One of the first images of nurses most see is Florence Nightingale. Best known as the lady with the lamp, she is usually depicted standing over a wounded soldier’s bed with a lantern, her face showing care and concern. But Florence Nightingale was so much more — she laid the foundation for professional nursing, established the first secular nursing school in the world, led social reforms and was a pioneer in the visual presentation of information and statistical graphics. But do we ever see pictures of her explaining her statistical analyses? No.
And 100 years later, we are still trying to get the image of nursing right.
Dr. MarySue Heilemann has taken issue with the media image of nursing. In her Director’s Lecture “From Silver Screen to the Web, Portrayals of Nursing in Media” given at the National Institute of Nursing Research (NINR) this past June, she raised important questions and offered some solutions to addressing the opportunity for change.
So why is the image of nurses so important to the profession? For the answer, Heilemann shared a quote by Joseph Turow, Robert Lewis Shayon Professor at the Annenberg School for Communication at the University of Pennsylvania and author of the book Playing Doctor. “Why are the images of nurses important? Some people say, ‘Well TV is just TV, it doesn’t really matter, it’s just storytelling.’ But the thing about stories is they are the intellectual diet of society. We learn about the world through the stories we tell. We reinforce our ideas about society through the stories we tell. Research has shown that people learn about occupations through stories.
And unfortunately, said Heilemann, the nursing story has not fared well. There are three difficulties in nurse portrayals on TV according to Kathleen McHugh, Professor of Film, Television and Digital Media at UCLA. “The first difficulty is that the gender is predominately female which puts the characters at risk for being stereotyped related to sexuality, maternity and femininity. The second difficulty is that the work of nurses involves the care of people’s bodies. This puts nurses at risk of being stereotyped as angels of mercy for doing the work that others wouldn’t want to do or as battleaxes who are cold and uncaring towards the vulnerable. The third difficulty is about the requirement for compelling stories on television.” Heilemann elaborated that the hour by hour life-sustaining care given to patients by nurses offers many opportunities for compelling drama, but the stuff of nursing is usually given to physician characters, leaving no role for nurses.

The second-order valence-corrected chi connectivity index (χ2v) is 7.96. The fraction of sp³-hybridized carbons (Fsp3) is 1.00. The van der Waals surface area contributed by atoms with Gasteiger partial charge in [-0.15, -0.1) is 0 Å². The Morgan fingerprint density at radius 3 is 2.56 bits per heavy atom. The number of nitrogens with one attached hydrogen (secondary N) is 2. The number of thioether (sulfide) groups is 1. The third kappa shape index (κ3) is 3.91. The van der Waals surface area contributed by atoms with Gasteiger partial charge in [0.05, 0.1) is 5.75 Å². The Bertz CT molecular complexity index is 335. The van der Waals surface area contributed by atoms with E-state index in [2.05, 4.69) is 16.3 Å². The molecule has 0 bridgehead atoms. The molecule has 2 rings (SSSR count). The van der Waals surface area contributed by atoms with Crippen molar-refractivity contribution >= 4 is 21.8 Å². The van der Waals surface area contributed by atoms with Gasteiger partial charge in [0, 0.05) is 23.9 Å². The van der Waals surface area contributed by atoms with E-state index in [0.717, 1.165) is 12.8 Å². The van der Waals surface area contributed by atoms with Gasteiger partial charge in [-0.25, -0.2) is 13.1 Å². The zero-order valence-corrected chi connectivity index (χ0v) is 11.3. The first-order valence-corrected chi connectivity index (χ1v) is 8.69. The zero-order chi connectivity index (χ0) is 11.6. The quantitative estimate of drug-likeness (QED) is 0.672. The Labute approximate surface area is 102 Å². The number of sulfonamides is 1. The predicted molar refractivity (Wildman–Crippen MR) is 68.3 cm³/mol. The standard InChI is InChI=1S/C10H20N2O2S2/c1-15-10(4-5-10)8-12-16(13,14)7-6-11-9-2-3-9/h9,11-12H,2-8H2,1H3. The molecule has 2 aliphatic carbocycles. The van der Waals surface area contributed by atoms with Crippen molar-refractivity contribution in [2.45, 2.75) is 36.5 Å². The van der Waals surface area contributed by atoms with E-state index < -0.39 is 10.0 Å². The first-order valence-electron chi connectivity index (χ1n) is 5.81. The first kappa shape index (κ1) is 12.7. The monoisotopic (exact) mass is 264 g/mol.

Heilemann pointed out that the nurse image is of global concern – nurse scholars around the world have analyzed the image of nurses and found that incorrect images not only impact the general public, but nurses themselves in areas such as education, turnover, recruitment and work behavior. Nursing activists also believe the stereotypes reduce funding allocation for nursing.
How can the image of nurses be changed? Heilemann suggests that one way is for nurses to take the opportunity to articulate the actual work they do. For example Theresa Brown, New York Times Opinion Columnist and author, encourages nurses to look into taking classes such as the ones offered for nurses at the Center for Health Media Policy at Hunter College in New York City to learn how to communicate their profession through articles, interviews, and media. Heilemann ended her presentation with a call to action. “We need to continue the work through activism, collaborations with partners outside of nursing, strategies to enhance the talents and skills of nurses related to media, and research so we can gain an understanding about what is effective in improving the public’s image of nursing.”
Taking My Own Advice
Heilemann’s research is focused on helping Latina women overcome the stigma of getting therapy for depression or anxiety. Inspired by a UCLA/USC conference on Transmedia
Storytelling, Heilemann realized that the use of videos, interactive digital media, and blogs to engage people in target audiences was ideally suited to nursing interventions and outcomes.
Drawing from her qualitative work with Latinas, she received an intramural grant from the
School of Nursing, and teamed up with a Latino director and a cast of Latino actors from
Hollywood to create her own series: Catalina: Confronting My Emotions. In the series,
Catalina works with a nurse therapist, Veronica Sanchez, RN, PMHNP. Veronica acts
just as nurse therapists do in real life — allowing Heilemann to tell the nurse story.
Heilemann also is collaborating with individuals in IT and Engineering to collect data
through interactive processes using smart phones, tablets and computers.